Tuesday 20 February 2018

Coe's ire fired at the wrong target

IAAF president Sebastian Coe Photo: AFP/Getty Images
IAAF president Sebastian Coe Photo: AFP/Getty Images

Eamonn Sweeney

Sometimes you'd wonder if doping in sport is taken all that seriously by those in authority. Because it appears that when a high-profile case of doping comes to light, they seem to think that marks an end to the problem and the immediate beginning of a new whiter than white era.

You might, for example, think that after all the revelations of cover-up and corruption in the IAAF, it would be a while before the organisation's president Sebastian Coe got all self-righteous again. Coe, after all, has embarrassing personal ties to some of those caught up in the scandal.

But the former Tory MP is not one to be swayed by such petty considerations. So when Nestle announced they were going to pull out of funding the IAAF's Kids Athletics Programme because of the "negative public perception regarding corruption allegations and doping in sport against the IAAF. We believe that this could adversely affect our reputation and image," Coe decided to let them have both barrels.

"We will not accept it," said Coe, conjuring up images of Swiss businessmen being held at gunpoint by the IAAF until they fork out the $1m a year the organisation will lose. Describing himself as confused and angry, Coe declared: "It's the kids who will suffer." Indeed they will: the Nestle money would have helped to train 360 lecturers and 8,640 PE teachers in 15 different countries.

But in lambasting Nestle for letting the kids down, Coe merely looks clueless. Companies are not duty bound to fund sporting organisations and there are far more attractive options for them than the sewer which the IAAF has revealed itself to be over the last year. More sponsors will pull out of the sport as the criminal investigations into the likes of previous president Lamine Diack continue. It might be helpful if Coe focused on the enemies within the sport because it's they who have done the real damage.

Instead he appears determined to maintain the siege mentality once displayed by Sepp Blatter and Pat McQuaid. Although Nestle have said that their withdrawal of the money was to take immediate effect, there were hopes at the IAAF that this was not a done deal. However, negotiations will hardly be helped by the president's description of the company as "Hypocritical. Clearly it wasn't a decision made about reputation because since 2001 they've been the global partner to the Tour de France and renewed at the moment when cycling was in its worst position around doping."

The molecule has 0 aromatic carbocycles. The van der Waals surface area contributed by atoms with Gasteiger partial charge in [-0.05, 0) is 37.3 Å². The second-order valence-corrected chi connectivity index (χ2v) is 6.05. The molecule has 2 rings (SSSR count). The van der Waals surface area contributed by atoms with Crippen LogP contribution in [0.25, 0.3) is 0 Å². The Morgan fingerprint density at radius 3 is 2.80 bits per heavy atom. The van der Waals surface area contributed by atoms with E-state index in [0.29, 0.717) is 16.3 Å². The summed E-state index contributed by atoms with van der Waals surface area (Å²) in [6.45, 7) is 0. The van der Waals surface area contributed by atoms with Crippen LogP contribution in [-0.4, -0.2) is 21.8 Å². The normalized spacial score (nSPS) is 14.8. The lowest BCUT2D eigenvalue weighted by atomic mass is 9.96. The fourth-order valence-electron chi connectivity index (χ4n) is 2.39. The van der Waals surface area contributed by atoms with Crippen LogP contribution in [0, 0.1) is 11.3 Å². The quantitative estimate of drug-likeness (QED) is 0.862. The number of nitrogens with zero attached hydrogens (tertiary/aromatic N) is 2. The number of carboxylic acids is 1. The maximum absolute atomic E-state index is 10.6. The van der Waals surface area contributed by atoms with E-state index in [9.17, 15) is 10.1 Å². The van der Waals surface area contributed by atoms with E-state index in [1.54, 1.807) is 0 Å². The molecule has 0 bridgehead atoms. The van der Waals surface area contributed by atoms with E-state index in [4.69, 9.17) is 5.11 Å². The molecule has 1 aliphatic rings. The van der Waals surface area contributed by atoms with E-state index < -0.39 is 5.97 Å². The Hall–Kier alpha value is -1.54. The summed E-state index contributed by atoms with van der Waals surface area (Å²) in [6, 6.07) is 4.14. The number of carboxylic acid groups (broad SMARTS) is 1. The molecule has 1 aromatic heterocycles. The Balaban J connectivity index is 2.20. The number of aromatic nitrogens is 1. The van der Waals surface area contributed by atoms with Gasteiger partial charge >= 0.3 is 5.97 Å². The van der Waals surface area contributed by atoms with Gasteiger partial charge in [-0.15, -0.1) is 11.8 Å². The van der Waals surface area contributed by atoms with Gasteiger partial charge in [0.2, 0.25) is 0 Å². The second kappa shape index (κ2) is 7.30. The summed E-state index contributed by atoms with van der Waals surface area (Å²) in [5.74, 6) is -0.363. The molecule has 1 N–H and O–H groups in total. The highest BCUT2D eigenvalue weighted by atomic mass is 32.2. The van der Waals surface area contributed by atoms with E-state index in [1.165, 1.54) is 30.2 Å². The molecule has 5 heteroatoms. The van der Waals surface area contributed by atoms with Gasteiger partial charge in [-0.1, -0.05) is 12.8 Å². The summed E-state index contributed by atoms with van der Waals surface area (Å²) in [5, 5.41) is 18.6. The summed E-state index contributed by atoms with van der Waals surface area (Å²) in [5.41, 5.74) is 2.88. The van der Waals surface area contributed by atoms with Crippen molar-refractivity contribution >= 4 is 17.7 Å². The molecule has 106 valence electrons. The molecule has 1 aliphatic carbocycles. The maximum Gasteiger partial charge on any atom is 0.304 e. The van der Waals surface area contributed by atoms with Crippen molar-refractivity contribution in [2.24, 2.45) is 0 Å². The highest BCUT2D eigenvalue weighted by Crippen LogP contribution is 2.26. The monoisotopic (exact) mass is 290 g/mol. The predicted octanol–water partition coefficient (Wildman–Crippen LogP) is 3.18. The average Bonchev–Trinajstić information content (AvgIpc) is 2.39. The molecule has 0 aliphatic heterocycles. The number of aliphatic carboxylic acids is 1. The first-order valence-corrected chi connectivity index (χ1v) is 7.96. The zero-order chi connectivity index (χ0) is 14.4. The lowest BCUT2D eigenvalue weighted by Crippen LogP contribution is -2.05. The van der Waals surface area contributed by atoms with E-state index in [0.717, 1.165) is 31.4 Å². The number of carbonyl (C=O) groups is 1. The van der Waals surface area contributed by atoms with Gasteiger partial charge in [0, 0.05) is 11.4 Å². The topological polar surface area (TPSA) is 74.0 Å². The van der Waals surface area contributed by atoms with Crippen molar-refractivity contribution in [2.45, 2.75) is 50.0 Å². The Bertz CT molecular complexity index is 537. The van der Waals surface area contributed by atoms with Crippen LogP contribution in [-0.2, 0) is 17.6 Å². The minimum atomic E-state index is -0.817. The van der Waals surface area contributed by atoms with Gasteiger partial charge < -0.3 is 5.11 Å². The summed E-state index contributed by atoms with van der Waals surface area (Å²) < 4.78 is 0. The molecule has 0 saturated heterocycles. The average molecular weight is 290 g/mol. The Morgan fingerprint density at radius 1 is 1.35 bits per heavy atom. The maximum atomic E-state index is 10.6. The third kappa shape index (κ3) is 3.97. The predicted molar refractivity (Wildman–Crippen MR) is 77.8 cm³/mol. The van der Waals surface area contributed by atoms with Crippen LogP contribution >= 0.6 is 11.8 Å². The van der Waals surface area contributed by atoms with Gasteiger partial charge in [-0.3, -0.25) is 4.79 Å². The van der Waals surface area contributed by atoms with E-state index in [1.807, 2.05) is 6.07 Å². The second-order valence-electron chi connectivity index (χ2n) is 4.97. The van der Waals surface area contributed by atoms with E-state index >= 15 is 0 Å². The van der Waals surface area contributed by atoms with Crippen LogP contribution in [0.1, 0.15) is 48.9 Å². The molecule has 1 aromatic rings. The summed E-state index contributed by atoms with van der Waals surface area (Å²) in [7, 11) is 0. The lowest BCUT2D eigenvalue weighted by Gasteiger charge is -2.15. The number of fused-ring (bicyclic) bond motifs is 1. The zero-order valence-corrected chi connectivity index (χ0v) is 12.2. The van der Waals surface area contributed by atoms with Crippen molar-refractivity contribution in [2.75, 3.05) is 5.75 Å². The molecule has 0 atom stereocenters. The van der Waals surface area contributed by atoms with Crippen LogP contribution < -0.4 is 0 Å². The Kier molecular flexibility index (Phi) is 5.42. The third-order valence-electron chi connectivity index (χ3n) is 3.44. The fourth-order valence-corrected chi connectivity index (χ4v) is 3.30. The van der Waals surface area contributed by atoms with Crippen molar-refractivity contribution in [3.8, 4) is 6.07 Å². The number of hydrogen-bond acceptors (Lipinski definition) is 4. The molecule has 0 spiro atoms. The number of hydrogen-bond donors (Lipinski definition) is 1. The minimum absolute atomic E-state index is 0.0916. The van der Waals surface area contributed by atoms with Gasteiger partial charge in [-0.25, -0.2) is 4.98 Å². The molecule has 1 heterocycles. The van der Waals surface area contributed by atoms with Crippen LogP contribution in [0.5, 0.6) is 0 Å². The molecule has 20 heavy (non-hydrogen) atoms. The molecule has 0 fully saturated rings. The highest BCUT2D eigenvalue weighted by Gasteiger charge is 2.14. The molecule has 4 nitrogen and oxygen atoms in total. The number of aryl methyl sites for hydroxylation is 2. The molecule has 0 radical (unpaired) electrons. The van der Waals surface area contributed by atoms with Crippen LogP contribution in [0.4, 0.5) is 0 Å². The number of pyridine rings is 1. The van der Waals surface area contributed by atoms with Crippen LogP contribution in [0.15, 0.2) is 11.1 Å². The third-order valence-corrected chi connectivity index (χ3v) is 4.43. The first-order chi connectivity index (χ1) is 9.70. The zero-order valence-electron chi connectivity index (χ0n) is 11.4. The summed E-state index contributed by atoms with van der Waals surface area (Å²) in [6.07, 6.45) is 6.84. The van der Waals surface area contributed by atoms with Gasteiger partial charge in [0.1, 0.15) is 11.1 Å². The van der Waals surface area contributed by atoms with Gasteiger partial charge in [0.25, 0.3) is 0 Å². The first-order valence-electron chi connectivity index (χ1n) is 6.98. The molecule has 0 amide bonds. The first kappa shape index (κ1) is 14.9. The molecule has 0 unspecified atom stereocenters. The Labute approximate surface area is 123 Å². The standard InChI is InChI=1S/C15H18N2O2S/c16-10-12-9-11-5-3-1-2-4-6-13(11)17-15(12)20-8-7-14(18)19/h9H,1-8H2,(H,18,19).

It's a bit reminiscent of the man who when caught for drunk driving asks the cops why they aren't somewhere else arresting murderers. Even as the allegations of bribery and blackmail increase, it seems Coe still feels he has a right to assert the moral superiority of athletics. 'There's drugs in cycling too so why not sponsor us and all' is not really the brilliant argument he apparently thinks it is.

Though now that you mention cycling, I see David Millar, the doper hired by British Cycling to advise young cyclists about the perils of doping, has named six other dopers in a dream team of his favourite former team-mates. Which would appear to show that appointing him to the job in the first place was a Brexit from common sense. There are apparently still people in cycling and athletics who look at doping as a venal sin to be regarded in a 'worse things happen at sea' kind of way.

Meanwhile, in FIFA news, the favourite to succeed Sepp Blatter is Sheikh Salman al-khalifa, who was allegedly involved in the stamping out of the pro-democracy movement in Bahrain by that country's repressive dictatorship.

So if you're despairing about the quality of candidates which will be available to you when you enter the polling booth on Friday, chill out. Even the worst of them won't be as bad as some of the people who run major sporting organisations. And they'll probably do a lot less damage.

Sunday Indo Sport

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